Common Name: Common Buckthorn
Alternate Names: European Buckthorn, Buckthorn
Scientific Name: Rhamnus cathartica L.
Related Species: Glossy Buckthorn (Frangula alnus Mill.)
Legal Status: Restricted
Propagation and sale of this plant are prohibited in Minnesota. Transportation is only allowed when in compliance with Minnesota Statute 18.82. Although Restricted Noxious Weeds are not required to be controlled or eradicated by law, landowners are strongly encouraged to manage these invasive plants on their properties in order to reduce spread into new areas. Minnesota Noxious Weed Law.
Common buckthorn, native to Europe and Asia, is a highly invasive perennial understory shrub or a small tree that can reach heights of 20- 30 feet and 10 inches in diameter. This species was introduced to North America as an ornamental shrub and used for living fence rows and wildlife habitat. Since its introduction, it has spread aggressively across most of the northeast and upper Midwest and has become a serious threat to the degradation of native forest understory habitats where it out-competes native plant species.
- Tall understory shrub or small tree with a spreading/branched crown. Multiple stems at the base when young; eventually developing into a singular trunk/stem as it matures. Plants are either male or female.
- Main stem can be up to 10 inches in diameter with brown bark and has elongate silvery corky projections. Cut stems have orange heartwood (center/non-living) and yellow sapwood (outer/living part of stem).
- Branches contain buds and leaves that are mostly opposite or sub-opposite and terminate in small sharp thorns (up to ¼ inch in length).
- Leaves are distinctly egg-shaped, smooth, glossy, finely toothed, pointed at the tip, and have 3- 5 curved leaf veins that extend from the leaf stem to the tip. Leaves stay green late into the fall after most other trees have shed their leaf canopy, making buckthorn easy to identify at this time of the year.
- Small yellow-green, four-petaled flowers are produced in clusters near the base of the leaf stalks along the branches. Male and female flowers are borne on separate plants.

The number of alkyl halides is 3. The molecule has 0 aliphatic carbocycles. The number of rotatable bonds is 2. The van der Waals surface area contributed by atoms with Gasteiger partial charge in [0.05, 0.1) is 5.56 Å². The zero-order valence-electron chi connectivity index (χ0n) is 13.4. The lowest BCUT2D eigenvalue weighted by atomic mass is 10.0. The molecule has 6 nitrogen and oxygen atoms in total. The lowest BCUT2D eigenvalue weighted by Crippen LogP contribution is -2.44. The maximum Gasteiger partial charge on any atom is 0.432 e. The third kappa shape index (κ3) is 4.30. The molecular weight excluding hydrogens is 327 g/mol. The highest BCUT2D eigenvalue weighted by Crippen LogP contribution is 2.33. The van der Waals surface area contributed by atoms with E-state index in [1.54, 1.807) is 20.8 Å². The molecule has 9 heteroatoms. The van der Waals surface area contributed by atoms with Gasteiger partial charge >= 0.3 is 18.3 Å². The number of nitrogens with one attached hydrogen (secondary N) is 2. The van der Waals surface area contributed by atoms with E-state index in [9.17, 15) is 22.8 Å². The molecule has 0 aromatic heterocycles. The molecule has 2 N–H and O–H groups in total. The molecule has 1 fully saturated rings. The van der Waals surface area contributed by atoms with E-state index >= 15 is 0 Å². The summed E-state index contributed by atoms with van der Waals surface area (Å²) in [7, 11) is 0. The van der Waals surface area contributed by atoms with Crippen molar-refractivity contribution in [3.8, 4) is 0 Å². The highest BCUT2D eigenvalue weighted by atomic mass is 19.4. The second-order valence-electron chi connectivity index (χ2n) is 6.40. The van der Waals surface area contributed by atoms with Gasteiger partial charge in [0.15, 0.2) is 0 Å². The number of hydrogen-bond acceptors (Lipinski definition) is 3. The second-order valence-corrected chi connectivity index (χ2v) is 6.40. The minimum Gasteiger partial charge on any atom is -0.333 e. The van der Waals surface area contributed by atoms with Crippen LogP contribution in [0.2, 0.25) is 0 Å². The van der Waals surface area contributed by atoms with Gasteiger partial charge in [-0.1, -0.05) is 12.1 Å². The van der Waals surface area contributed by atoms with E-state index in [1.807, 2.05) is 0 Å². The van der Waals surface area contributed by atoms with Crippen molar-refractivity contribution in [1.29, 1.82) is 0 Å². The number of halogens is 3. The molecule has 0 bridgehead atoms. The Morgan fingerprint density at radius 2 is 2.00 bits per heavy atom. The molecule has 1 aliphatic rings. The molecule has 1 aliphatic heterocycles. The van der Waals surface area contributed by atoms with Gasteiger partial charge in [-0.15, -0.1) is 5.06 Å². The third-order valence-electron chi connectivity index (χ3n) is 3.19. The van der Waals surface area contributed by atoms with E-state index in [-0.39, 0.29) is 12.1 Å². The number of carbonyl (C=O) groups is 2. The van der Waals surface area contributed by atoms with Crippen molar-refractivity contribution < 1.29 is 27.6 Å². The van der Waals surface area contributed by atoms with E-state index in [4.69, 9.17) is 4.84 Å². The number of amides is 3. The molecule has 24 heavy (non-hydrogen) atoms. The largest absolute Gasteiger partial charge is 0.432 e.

- Round berries are produced in the flower clusters of female plants following fertilization and ripen in August and September. Ripened fruit is black and shiny, highly attractive to birds, and contains 3- 4 seeds each. This adds to the ability of this species to spread quickly into new areas
- Glossy buckthorn looks similar except branches do not terminate in a thorn, leaves are alternate, toothless and oval with 8- 9 veins radiating outward from a central mid-vein. Berries tend to be a mixture of red-brown to dark-purple and black depending on maturity. Glossy buckthorn also prefers wetter habitats.
Common buckthorn occurs in a variety of upland forested habitats, but can also invade grasslands. It is typically found in forest understories, hedgerows, thickets, stream and lake edges, abandoned fields, urban landscapes, roadsides, and other disturbed habitats. This species is currently found throughout Minnesota with the highest densities in forested and urban regions of the southern half of the state. Buckthorn continues to spread north and land managers in northern Minnesota counties should be aware of this species and eradicate new populations to avoid spread into valuable forest lands and other sensitive habitats.
Means of spread and distribution
Ripened berries drop directly beneath the plants where a dense understory of seedlings is eventually produced. The fruits are also highly attractive to birds and small mammals that aid in the spread of seeds to new areas, sometimes several miles from the initial infestation. Due to the spread of seeds via birds, buckthorn is extremely hard to control and eradicate.